Byron Pitts challenges the WSSU Class of 2018 to be significant
Chief national correspondent for ABC News, co-anchor of “Nightline” and author Byron Pitts challenged Winston-Salem State University’s class of 2018 to go make the world better during his commencement address on Friday, May 18.
“Class of 2018, you didn’t just earn a degree from any old school. For generations, this school, your school, has produced leaders in every industry, warriors who have served our nation with distinction in every war, on every battlefield foreign and domestic. Winston-Salem State University doesn’t just produce graduates that do well, they also do good,” Pitts said.
Pitts, a native of Baltimore who was functionally illiterate until around the age of 12, told the graduates not to be indifferent to their opportunities to change the world.
“What’s your plan to not only make your life better, but make America better?” he asked. “Future educators and administrators, how many young boys and girls will you inspire to attend college and graduate? How will you switch the script where too many black boys can’t read, and too many more see no value in learning to read?”
Pitts, who has covered some of the biggest news stories of the past 18 years, including the attacks on 9/11, the Iraq War and Hurricane Katrina, said WSSU is a place where “giants have roamed since 1892.”
“Graduates if you truly want to measure up to the men and women who proceeded you, don’t just be successful, be significant.”
Class of 2018
During the ceremony, held at Lawrence Joel Veterans Memorial Coliseum, WSSU recognized more than 1,200 graduates, students who earned their degrees in summer and fall of 2017 and spring 2018.
Lisa Matthews, a mother of five from Charlotte, graduated magna cum laude, earning her bachelor’s degree in psychology. Matthews first enrolled at WSSU in 1985. Nearly 50 of Matthews’ family and friends were in the audience to cheer her on.
“My family is super-duper excited,” Matthews said. “My dad is here. My mom is here. My siblings are here. My friends from the Class of 1989 are here. My cousins are here. All five of my boys are here.”
Matthews, whose son Kendall is a senior sports management major at WSSU, said she was highly involved on campus because she didn’t get to do it the first time she attended WSSU 33 years ago.
“I didn’t get to do a lot the first time I was here,” Matthews said. “Participating in these activities as a nontraditional student pushed me out of my comfort zone. I just figured I would go for it.”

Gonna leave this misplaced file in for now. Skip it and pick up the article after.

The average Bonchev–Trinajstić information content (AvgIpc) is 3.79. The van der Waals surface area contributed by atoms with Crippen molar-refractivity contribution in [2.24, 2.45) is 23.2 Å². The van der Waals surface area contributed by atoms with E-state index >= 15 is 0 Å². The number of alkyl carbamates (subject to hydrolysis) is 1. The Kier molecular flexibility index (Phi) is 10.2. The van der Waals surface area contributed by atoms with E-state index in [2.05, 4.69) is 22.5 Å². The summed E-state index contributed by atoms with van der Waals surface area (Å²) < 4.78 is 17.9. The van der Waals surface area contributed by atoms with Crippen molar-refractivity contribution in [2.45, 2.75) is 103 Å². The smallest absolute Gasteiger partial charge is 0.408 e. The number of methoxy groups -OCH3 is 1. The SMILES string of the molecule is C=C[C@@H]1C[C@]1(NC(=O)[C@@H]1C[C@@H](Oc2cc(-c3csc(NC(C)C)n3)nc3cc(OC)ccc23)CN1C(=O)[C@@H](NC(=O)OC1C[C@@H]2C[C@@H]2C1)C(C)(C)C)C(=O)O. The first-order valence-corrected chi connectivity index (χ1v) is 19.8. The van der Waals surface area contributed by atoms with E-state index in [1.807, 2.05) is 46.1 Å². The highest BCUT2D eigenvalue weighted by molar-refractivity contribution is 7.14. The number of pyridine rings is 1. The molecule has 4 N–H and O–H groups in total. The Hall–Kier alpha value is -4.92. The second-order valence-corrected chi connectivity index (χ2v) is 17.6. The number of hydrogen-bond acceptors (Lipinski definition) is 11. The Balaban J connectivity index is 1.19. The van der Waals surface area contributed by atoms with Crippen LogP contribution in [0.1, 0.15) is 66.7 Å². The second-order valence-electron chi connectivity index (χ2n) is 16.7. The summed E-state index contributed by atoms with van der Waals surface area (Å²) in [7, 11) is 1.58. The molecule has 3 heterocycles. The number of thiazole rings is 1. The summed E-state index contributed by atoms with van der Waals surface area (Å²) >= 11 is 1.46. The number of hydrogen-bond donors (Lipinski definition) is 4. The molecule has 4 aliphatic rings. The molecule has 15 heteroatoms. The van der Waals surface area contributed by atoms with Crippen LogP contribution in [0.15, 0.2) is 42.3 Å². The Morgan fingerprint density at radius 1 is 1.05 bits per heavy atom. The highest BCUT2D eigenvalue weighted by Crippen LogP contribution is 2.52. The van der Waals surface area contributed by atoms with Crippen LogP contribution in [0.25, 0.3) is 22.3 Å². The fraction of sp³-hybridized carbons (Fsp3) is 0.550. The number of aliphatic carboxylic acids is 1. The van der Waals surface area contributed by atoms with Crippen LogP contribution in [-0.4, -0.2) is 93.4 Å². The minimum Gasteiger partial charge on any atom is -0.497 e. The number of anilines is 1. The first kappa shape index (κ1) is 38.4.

During her time at WSSU, she was involved in the student government association, as a legacy leader, in the Nontraditional Adult Student Organization (NASO), and in the S.G. Atkins Honors Society.
Matthews’ grandmother, Hester Jones, was 72 years old when she decided to go to college in the ‘90s after sending her nine children off to college. Jones transferred to WSSU from Howard University and lived in Dillard Hall until she graduated.
“This was more like a sabbatical for me because I stepped away from everything that was familiar and comforting to me and focused on school,” Matthews said.
Matthews wasn’t the only outstanding student among the class of 2018. Graduates included:
Graduate studies (master’s and doctoral):
- 11 nursing scholars who have earned their Doctor of Nursing Practice (DNP) from WSSU. Among the graduates, nine students previously earned a nursing degree from WSSU, and five who were born outside the United States.
- Nursing Bridge to Ph.D. Scholar Amnazo Muhirwa, who earned her master’s degree and will continue her education this fall at Duke University. Her mother and aunt earned their master’s degrees in nursing from WSSU in 2017.
Undergraduates (bachelor’s degree):
- Rasheeda Shankle, a single mother who is CEO of a local non-profit that helps single mothers break the cycle of poverty.
- Thomas Fair, one of 10 children and the first in his family to attend college. The exercise science major from Gastonia will attend Baylor College of Medicine this fall.
- Inayah Turner, an elementary education major from New Jersey who will attend Temple University in the fall to pursue a master’s in urban education.
- Senior Class President Tiana Edwards, who set a 3-point record on the women’s basketball team this season. She is one of two student-athletes who have been accepted into WSSU’s Doctor of Physical Therapy (DNP) program and will begin the program in January.
- Beau Lewis, an economics major from Winston-Salem, who received a $10,000 Department of Transportation Eisenhower Fellowship in January.
Also at the ceremony:
- Dr. Cynthia Bell, associate professor and chair of occupational therapy, was presented with the 2018 Board of Governors Award for Excellence in Teaching by C. Philip Byers, member, University of North Carolina Board of Governors.
- Four cadets, Brianna Jones, Daniel Robinson, Edward Rollins, Aaron Talbert, Rodderick Wilkes, were commissioned as 2nd Lieutenants during the commissioning ceremony.
Graduates for 2017-18 included:
- Nearly 1,070 undergraduates
- 139 graduates (master’s and doctoral)
About Winston-Salem State University
Winston-Salem State University fosters the creative thinking, analytical problem-solving, and depth of character needed to transform the world. Rooted in liberal education, WSSU’s curriculum prepares students to be thought leaders who have the skills and knowledge needed to develop innovative solutions to complex problems. Founded in 1892, WSSU is a historically Black constituent institution of the University of North Carolina with a rich tradition of contributing to the social, cultural, intellectual, and economic growth of North Carolina, the region and beyond. Guided by the motto, “Enter to Learn, Depart to Serve,” WSSU develops leaders who advance social justice by serving the world with compassion and commitment.